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Terrys Texas Rangers

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The Campaigns of Alexander

Sabre and Foil Fighting

The Fourth Leonaur Book of Ghost and Horror Stories

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Plumer of Messines

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Tros of Samothrace 6: The Purple Pirate

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Tros of Samothrace 6: The Purple Pirate
Leonaur Original
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Author(s): Talbot Mundy
Date Published: 2008/06
Page Count: 464
Softcover ISBN-13: 978-1-84677-487-4
Hardcover ISBN-13: 978-1-84677-488-1

Tros of Samothrace is the Purple Pirate

The epic saga of the ancient world—Tros of Samothrace—draws to a conclusion in this sixth—and final—volume. Julius Caesar has been assassinated and Queen Cleopatra of Egypt finds herself in a perilous position and desperate for allies to secure her power. Mark Antony comes into her life and once again the plotting begins and once again Tros is drawn into danger. Great perils will have to be overcome before Tros can safely feel the deck of his purple sailed, serpent prowed ship beneath his feet and a fair wind at his back. This is another satisfying helping from Talbot Mundy—one of the finest writers of this genre and much admired by some of it's most famous exponents including Robert E Howard of Conan fame. All six Tros adventures are now available from Leonaur in complementing covers in hard and soft cover.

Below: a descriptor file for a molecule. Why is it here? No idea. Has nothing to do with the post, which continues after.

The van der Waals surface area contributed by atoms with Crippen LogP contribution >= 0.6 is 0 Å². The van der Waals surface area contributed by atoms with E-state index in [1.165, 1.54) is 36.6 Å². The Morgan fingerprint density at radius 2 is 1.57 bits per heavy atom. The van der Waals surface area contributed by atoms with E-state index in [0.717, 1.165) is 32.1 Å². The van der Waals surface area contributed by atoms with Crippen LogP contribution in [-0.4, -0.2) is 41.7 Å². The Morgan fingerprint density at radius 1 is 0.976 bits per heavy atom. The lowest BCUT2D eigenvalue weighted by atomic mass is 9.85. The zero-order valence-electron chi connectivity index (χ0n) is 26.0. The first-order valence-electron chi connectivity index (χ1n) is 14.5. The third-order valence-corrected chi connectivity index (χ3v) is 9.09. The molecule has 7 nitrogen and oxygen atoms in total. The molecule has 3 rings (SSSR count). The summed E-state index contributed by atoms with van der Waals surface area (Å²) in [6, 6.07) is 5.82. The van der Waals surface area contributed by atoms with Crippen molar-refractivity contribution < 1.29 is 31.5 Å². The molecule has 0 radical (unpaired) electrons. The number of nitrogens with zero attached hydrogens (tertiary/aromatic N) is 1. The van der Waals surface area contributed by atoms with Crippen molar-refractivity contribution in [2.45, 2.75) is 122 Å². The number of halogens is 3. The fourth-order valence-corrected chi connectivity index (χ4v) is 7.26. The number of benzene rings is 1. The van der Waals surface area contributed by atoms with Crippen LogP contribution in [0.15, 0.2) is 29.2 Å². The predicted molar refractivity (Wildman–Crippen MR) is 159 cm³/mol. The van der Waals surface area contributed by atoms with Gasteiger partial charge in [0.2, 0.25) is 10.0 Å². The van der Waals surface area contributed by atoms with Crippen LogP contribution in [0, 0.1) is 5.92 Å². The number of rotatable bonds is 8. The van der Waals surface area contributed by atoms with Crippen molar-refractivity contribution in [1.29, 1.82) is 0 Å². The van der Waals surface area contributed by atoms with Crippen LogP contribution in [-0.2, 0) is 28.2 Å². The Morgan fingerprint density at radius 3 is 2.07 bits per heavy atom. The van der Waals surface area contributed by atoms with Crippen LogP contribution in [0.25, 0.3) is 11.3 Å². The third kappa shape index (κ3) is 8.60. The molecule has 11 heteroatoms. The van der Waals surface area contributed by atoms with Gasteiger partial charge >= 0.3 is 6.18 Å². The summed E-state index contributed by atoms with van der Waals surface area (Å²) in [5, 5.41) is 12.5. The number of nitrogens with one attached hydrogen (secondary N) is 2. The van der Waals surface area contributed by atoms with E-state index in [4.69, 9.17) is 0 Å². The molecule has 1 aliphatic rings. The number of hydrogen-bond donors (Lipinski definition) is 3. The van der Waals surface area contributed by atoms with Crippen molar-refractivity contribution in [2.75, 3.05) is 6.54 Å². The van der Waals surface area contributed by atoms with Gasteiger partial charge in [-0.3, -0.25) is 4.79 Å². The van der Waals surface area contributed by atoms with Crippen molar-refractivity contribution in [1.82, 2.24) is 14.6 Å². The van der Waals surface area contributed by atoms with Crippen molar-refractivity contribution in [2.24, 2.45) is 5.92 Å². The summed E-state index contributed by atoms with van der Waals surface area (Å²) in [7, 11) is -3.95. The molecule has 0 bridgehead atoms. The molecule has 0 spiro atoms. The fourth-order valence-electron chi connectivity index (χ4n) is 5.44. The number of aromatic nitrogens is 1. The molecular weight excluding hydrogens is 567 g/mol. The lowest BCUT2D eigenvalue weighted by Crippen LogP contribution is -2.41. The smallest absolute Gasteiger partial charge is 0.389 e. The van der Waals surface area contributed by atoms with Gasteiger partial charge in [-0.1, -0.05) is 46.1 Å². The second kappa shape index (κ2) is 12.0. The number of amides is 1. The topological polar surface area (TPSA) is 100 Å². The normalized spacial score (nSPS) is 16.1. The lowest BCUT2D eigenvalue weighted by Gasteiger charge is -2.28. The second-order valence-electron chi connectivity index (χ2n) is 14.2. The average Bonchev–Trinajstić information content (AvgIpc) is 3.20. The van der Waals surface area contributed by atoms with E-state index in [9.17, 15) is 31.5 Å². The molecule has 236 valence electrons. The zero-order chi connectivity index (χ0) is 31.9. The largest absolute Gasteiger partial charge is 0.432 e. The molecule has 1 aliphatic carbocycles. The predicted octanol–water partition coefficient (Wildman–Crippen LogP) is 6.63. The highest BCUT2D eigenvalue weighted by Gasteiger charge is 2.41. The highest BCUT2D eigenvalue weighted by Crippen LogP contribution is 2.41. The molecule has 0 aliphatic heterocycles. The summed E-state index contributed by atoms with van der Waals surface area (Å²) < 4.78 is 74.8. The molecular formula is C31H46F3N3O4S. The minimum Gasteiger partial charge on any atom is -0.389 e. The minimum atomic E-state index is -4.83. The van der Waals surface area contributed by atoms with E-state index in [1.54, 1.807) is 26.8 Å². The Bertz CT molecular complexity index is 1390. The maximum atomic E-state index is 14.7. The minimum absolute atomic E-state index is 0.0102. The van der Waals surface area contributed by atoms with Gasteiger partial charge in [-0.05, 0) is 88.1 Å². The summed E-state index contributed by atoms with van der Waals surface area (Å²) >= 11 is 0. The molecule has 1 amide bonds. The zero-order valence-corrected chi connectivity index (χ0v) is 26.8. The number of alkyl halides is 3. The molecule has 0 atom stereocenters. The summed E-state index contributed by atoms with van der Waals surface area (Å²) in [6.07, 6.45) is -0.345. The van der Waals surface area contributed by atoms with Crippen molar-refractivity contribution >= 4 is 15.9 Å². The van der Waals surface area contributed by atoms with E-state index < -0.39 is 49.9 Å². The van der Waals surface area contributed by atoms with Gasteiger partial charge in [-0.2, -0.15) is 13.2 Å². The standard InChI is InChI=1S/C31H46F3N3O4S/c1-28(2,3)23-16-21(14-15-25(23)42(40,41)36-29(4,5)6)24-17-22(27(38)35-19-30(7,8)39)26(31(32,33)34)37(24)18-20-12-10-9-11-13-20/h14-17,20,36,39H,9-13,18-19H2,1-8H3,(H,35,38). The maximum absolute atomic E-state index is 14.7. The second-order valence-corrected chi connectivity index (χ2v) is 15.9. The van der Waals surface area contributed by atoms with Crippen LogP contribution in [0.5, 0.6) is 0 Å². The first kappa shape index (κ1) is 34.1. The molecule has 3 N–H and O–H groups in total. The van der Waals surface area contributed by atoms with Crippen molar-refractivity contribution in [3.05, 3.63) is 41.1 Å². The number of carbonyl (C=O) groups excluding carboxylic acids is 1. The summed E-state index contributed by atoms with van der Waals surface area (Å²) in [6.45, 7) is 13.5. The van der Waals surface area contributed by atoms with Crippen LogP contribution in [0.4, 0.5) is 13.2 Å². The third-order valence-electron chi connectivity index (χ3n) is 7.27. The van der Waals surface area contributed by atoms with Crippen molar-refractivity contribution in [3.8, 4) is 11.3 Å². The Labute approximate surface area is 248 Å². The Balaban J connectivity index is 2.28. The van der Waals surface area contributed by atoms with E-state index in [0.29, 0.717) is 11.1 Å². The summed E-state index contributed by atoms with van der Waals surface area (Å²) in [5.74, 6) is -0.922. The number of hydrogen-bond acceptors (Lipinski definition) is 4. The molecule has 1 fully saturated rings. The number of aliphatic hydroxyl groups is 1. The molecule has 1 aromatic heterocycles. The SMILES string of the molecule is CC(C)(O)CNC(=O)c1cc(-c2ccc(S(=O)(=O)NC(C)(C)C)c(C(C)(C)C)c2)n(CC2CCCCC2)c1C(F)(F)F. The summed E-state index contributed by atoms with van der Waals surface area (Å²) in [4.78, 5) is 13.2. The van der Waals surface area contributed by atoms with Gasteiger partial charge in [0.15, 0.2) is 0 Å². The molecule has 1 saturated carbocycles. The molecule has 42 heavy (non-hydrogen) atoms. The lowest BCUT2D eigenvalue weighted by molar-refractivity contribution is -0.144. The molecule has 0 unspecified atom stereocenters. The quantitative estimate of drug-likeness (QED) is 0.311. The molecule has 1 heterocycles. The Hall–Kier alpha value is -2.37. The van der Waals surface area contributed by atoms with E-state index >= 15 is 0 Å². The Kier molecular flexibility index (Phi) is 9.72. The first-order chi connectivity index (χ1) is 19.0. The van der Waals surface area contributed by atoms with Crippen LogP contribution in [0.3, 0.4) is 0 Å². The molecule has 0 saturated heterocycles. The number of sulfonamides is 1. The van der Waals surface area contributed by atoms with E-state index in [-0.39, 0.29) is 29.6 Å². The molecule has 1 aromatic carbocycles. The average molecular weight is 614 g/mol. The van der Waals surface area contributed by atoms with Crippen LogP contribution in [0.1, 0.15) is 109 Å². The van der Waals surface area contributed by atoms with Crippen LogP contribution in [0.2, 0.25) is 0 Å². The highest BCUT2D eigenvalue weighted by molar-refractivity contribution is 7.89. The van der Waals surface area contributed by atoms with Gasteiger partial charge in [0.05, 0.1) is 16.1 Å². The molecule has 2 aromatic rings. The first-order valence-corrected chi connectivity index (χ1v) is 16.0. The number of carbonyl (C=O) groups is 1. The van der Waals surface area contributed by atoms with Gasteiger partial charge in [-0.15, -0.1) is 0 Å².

It was race day; there was no doubt where to find Cleopatra that afternoon. The races had more effect than law and police on the behaviour of the Alexandrine crowd. The priesthood of Serapis might have felt happier, but the crowd would have felt insulted if the Queen had stayed away. Unable to compete with such a popular attraction, the priests had contrived to give chariot racing a vaguely religious significance; they had a row of reserved seats into which they filed with solemn ceremony. Royalty could not afford to miss the opportunity to arrive rather late and be more brilliantly ostentatious than the priests. True, Cleopatra herself was a priestess; on certain occasions she even wore the robes of divine Isis. But it was better politics to appear at the races as royalty, with the priesthood in decidedly subordinate position. Even Caesar, who also was a high priest, had taken that course.<br>